Accurately reproducing color from the digital artwork created by designers is an essential component to the success of any commercial or packaging print company. Within the print production process there are typically 3 different methods of communicating color. The first is the monitor as it is the medium by which designers create the original artwork. The second is the inkjet printer as it is typically used to produce proofs that represent the colors to be printed, and the third is the printing press that produces the final printed product. When trying to visually communicate color across these three mediums, it is important to take the following into consideration.
The monitor is used by designers to create the digital artwork in the origination phase of print. It uses an additive color process, meaning color is created by mixing light of two or more different colors. Red, green, and blue are the additive primary colors normally used in displaying color on the monitor. This additive color process offers designers an extensive color palette, so the color gamut is extremely large and often beyond the capability of most CMYK digital proofer’s or printing presses.
Digital proofs are the main mode of communication externally to the customer and internally during almost every phase of production for the commercial printer. The colors, images and graphic elements displayed in the digital proof are meant to provide an accurate representation of the printed end-result on the printing press. While designers are viewing additive color on their monitors, printers are viewing subtractive color on their inkjet proofs. Subtractive colors are created by subtracting (absorbing) parts of the spectrum of light present in ordinary white light, by means of colored pigments or dyes. The digital proofer typically uses dye based inks to reproduce color represented in the digital artwork supplied by the designer. The color gamut of a digital proofer is smaller than the monitor making accurate reproduction of many colors challenging.
Additionally, digital proofs are typically printed on inkjet paper. This creates a myriad of challenges because not only is the paper different from what will be used on press, but it often times has a semi-gloss coating and contains optical brighteners. Optical brighteners are chemically introduced into paper to make the paper appear bright white resulting in more vibrant printed colors. In reality these optical brighteners make the paper more blue and therefore colorimetrically inaccurate and not truly representative of what will, or even can be printed on press.
The two most common printing press technologies used by commercial printers are offset lithography and flexography. Both use a subtractive process (like the inkjet proofer), but unlike the digital proofer that sprays dye based ink onto an ink receptive material, it instead applies pressure to a print medium using a combination of oil based, pigmented ink and water to create the image. The color gamut of most printing presses is much smaller than that of a monitor or inkjet proofer. Many times commercial printers must have additional inks formulated in addition to the standard CMYK process inks in order to reproduce certain colors. These are called spot colors and usually cannot be reproduced by mixing a combination of the CMYK process colors on press.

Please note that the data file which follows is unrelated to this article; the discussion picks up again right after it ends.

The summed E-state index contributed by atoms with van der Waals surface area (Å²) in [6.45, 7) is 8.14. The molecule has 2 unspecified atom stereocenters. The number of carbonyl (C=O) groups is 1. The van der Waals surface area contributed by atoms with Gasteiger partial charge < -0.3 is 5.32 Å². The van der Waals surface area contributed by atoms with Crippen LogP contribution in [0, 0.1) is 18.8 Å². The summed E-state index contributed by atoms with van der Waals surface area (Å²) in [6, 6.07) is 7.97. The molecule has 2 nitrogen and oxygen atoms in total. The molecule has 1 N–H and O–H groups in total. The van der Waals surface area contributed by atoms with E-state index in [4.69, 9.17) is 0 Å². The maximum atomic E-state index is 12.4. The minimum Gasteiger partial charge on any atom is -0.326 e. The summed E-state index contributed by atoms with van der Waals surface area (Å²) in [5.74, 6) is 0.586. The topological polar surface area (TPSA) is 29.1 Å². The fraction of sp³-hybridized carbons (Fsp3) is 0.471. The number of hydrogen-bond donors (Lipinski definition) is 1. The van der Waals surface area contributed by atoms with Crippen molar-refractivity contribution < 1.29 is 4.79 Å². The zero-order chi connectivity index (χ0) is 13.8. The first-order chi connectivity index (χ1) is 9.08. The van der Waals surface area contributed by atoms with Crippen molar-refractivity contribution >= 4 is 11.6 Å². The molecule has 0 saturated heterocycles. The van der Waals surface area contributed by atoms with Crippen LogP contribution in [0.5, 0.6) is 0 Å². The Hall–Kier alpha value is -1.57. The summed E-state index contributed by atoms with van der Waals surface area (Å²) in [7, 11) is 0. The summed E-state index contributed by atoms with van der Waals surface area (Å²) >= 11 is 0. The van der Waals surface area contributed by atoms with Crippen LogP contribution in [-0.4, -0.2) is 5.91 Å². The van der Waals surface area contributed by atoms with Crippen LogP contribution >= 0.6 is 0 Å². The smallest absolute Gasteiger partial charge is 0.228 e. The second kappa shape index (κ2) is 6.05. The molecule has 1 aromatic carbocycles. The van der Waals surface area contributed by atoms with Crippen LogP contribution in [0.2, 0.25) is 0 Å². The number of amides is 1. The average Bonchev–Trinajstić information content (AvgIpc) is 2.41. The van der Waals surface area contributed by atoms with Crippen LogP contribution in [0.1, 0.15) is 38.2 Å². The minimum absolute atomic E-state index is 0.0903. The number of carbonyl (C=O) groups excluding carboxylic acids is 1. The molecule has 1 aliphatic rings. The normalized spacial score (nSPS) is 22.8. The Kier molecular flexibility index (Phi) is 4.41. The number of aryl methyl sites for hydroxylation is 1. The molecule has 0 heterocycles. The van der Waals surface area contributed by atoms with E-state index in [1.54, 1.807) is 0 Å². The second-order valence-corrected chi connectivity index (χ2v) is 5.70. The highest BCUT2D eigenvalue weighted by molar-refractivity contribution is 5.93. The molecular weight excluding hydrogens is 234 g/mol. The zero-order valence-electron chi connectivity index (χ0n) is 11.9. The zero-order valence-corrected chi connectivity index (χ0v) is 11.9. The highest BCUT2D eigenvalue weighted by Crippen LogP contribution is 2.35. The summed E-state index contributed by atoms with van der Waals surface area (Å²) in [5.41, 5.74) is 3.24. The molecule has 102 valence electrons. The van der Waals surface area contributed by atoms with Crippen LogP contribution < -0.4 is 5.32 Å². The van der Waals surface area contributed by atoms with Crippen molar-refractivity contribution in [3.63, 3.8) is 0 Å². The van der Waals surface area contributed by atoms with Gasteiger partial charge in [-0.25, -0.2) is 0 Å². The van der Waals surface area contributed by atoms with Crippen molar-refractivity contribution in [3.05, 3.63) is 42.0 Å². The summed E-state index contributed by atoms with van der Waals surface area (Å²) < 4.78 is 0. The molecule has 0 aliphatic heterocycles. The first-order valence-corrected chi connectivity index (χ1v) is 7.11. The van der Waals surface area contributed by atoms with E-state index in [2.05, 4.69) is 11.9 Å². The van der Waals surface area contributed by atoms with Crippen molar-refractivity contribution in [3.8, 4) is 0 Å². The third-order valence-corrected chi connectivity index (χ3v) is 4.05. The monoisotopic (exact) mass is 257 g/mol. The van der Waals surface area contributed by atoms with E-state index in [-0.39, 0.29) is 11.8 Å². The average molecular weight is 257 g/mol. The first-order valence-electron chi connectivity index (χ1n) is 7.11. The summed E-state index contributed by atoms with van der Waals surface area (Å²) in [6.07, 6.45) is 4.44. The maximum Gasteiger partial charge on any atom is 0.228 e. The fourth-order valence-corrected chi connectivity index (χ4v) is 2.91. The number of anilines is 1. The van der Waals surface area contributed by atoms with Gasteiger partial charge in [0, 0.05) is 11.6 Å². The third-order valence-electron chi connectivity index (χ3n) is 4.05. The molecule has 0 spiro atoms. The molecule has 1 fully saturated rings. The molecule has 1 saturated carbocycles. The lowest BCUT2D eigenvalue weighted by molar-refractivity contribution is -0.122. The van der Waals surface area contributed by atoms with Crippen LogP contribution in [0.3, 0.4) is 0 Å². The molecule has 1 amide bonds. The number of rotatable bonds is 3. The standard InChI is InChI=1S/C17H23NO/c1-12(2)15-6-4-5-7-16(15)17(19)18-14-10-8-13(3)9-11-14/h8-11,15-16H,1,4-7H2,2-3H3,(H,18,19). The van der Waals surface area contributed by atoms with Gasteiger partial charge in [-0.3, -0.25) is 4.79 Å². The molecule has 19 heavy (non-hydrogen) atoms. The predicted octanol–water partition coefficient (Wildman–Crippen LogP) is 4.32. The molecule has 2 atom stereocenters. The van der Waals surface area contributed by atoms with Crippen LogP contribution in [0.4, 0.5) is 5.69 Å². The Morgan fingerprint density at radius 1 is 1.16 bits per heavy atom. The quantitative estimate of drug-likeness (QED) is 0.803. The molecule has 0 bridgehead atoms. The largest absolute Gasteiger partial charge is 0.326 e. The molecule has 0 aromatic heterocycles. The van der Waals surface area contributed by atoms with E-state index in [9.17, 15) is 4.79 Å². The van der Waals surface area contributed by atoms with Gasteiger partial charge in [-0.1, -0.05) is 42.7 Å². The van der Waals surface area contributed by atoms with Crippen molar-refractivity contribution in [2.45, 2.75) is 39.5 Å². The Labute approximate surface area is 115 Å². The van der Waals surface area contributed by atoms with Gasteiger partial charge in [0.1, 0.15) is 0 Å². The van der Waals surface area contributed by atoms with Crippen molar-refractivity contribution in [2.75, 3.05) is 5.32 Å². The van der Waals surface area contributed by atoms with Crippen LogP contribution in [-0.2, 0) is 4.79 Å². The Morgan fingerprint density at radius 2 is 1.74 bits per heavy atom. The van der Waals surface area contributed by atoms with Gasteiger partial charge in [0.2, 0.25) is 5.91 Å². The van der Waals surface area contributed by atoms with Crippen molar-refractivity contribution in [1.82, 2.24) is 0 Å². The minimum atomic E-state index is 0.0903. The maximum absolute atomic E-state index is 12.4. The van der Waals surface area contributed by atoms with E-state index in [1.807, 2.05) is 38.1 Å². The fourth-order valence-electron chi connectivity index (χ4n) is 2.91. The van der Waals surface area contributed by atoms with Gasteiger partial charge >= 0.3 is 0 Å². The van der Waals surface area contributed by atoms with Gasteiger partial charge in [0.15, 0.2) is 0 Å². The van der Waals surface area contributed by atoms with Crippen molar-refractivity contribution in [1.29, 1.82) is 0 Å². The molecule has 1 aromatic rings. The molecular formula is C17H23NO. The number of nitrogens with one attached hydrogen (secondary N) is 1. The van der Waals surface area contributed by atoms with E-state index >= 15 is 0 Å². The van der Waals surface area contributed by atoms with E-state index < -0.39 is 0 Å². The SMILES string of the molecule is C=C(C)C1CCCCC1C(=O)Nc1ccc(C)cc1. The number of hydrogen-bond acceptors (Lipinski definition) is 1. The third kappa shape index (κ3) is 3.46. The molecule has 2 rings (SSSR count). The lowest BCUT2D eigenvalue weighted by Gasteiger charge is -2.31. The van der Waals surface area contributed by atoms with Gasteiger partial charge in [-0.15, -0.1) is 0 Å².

Accurate and Consistent Color
The challenge is how to produce accurate and consistent color despite these 3 different methods of visually communicating it. The first step is to implement a color quality control process and adhere to standards like ISO 12647 and color standards like GRacol, SWOP3, SWOP5, and G7, which define how to achieve accurate and consistent color throughout the printing process. These standards define:
- color that is being used within a certain space
- type of paper (including the attributes of the paper)
- allowable dot gain, target values, and tolerances for each paper type
In the US, the most predominant color standard is the IDEAlliance color control strip. This confirms that a proof meets a specific ISO standard, ISO 12647-7 (which states that there is conformance to a known data set such as GRacol, SWOP3, SWOP5, G7, etc).
To determine if what is being produced by the proofer or the press is within the specified tolerances a color control media wedge or strip that contains all relevant color information must be printed and a spectrodensitometer must be used to measure the colors in that media wedge through all iterative stages of production. Using color quality control software in conjunction with the spectrodensitometer introduces an objective and empirical method for determining if colors, paper, dot gain, target values, and tolerances are within the documented specification.
A good example of ISO specified standard paper types for offset printing are:
- Standard papers types 1 and 2: Coated gloss and coated matte papers above 70 g/m2.
- Papers type 3: LWC (Light Weight Coated paper)
- Papers type 4: Uncoated white
- Papers type 5: Uncoated yellowish (recycled)
- SC papers: Super Calendared 45-60 g/m²
- MFC papers: Machine Finished Coating 48-80 g/m²
- SNP papers: Standard News Print (standard news paper for heatset web offset 40-52 g/m²)
- MF papers: Machine Finished (uncoated), 48-80 g/m²
- INP papers: Improved News Print (uncoated)